Celebrity Nude Photos: Tips For Red-Blooded Males Who Don’t Want To Be The Worst

Jennifer Lawrence nude.

Jennifer Lawrence nude.

Last night someone dumped numerous hacked nude, intimate photos of female celebrities like Jennifer Lawrence and Kirsten Dunst on the internet.

This morning I said the following about it on my Facebook wall:

“I think today’s learning lesson is that under no circumstance should you ever taken nude photos of yourself with your phone. Or, probably, ever. For any reason.”

It was then brought to my attention very quickly that this response constituted victim blaming.

On more thoughtful analysis I’ve got to concede that it’s true… it was victim blaming. That wasn’t my intention, though. I just wasn’t looking at this as a human issue, a violation, I was looking at it as a data issue.

As in…

a) If you own a smart phone, computer or tablet, and …
b) You create, then store and/or transfer sensitive images and material…
c) By definition of the various terms of service everyone has agreed to for various apps, devices, softwares, etc…
d) As well as proven tinfoil hat truths exhibited by Snowden and the existence of algorithms that can detect boobs. Then…
e) It’s reasonable to conclude that no binary digital data a person creates can at present be considered safe, “private” and/or secure. Therefore…
f) The only way to prevent nude photos of yourself ever leaking on the internet is to never take them.

Looking at the photo hacking issue strictly through this lens, I now realize, is inadequate.

This, because, although “no nude pics ever” may provide a technically perfect solution to not having one’s intimate vagina photos circle the internet, it doesn’t actually do anything to punish the hackers/invaders/digital pervs. And, more importantly, it doesn’t address the fact that these people have violated the autonomy of another human being. These creepers essentially committed targeted digital attacks on a series of women. This, all right-thinking people can agree, is wrong.

So, if my solution was inadequate, what can us fellas do to man-up about this?

Well…

1) Don’t do things like hack women’s phones, emails, etc. And don’t participate in that spreading-photos-of-your-ex culture (that’s actually mentally insane, bro). This stuff seems obvious, but it probably needs to be stated as baseline. If in doubt, don’t contribute to evil.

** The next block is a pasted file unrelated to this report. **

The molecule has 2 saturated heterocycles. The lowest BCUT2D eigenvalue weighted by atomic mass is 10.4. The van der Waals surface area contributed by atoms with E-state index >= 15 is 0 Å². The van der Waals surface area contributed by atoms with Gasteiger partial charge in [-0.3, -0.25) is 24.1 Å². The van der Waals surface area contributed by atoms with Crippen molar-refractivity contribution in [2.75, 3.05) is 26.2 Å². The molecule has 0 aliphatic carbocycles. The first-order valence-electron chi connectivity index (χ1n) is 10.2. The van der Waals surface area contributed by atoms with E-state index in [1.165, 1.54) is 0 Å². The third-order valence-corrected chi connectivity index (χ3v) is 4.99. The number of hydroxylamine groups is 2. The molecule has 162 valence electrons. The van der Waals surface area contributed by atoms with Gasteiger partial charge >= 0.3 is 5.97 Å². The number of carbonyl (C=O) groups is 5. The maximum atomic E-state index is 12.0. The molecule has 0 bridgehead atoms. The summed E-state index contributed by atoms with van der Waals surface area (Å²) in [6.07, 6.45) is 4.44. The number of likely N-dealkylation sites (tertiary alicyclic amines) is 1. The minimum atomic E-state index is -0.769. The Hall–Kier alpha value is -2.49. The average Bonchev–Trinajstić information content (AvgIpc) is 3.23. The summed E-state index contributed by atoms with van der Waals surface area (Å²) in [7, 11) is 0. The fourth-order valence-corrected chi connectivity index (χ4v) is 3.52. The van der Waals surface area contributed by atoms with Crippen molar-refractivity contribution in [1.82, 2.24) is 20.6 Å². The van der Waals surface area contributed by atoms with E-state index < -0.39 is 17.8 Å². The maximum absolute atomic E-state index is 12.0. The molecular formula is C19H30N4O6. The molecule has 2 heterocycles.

2) Don’t enable it. Look, it’s not a crime to wonder if McKayla Maroney’s thigh muscles are bigger than yours. But by actively clicking/hunting/seeking these hack photos, you’re part of the problem. If you want to look at McKayla Maroney pics, her Instagram account is probably the exact amount she wants strangers to see of her. And no more than that.

3) Dick pics. “Yeah, well. Male athletes and boy bands get hacked, too,” I said, trying to argue a certain equality. And yes, when male celebs do get hacked it’s just as much a violation to them as it is when it happens to women. The flipside — and it’s a vital tangental connection to all this — is that when celebrity dick pics surface a percentage of these pop ups happen because dudes have sent unwanted, unsolicited nudes to women.

We can all establish this is gross, right? Apparently this a problem women have to deal with all the time (I had no idea, honestly). I don’t understand it and I’ve got no data to back this up, but this has got to be an even less effective courting technique then yelling, “Nice tittttsss, baby!” at a woman walking down the sidewalk. So let’s keep it simple fellas: any unsolicited dick pics you’ve ever sent to a woman are allowed be distributed to, and roundly mocked in a public manner by her and all her friends. And if you suffer an Anthony Weiner-like fall from grace because of it, well, you deserve it.

4) Freedom. If, like me, you continue to have an imperfect-though-wanting-to-be-sympathetic grasp on the gender-safety-equality issues surrounding this, you should still be able to understand it from a liberty-and-ramifications perspective.

Basically, when the spectre of internet creepoids peeking in the digital drawers looms over all women then that means they can’t do and act as they want. When women can’t act and do what they want, that means their liberty and freedom is being taken away. This, fundamentally, is not right.

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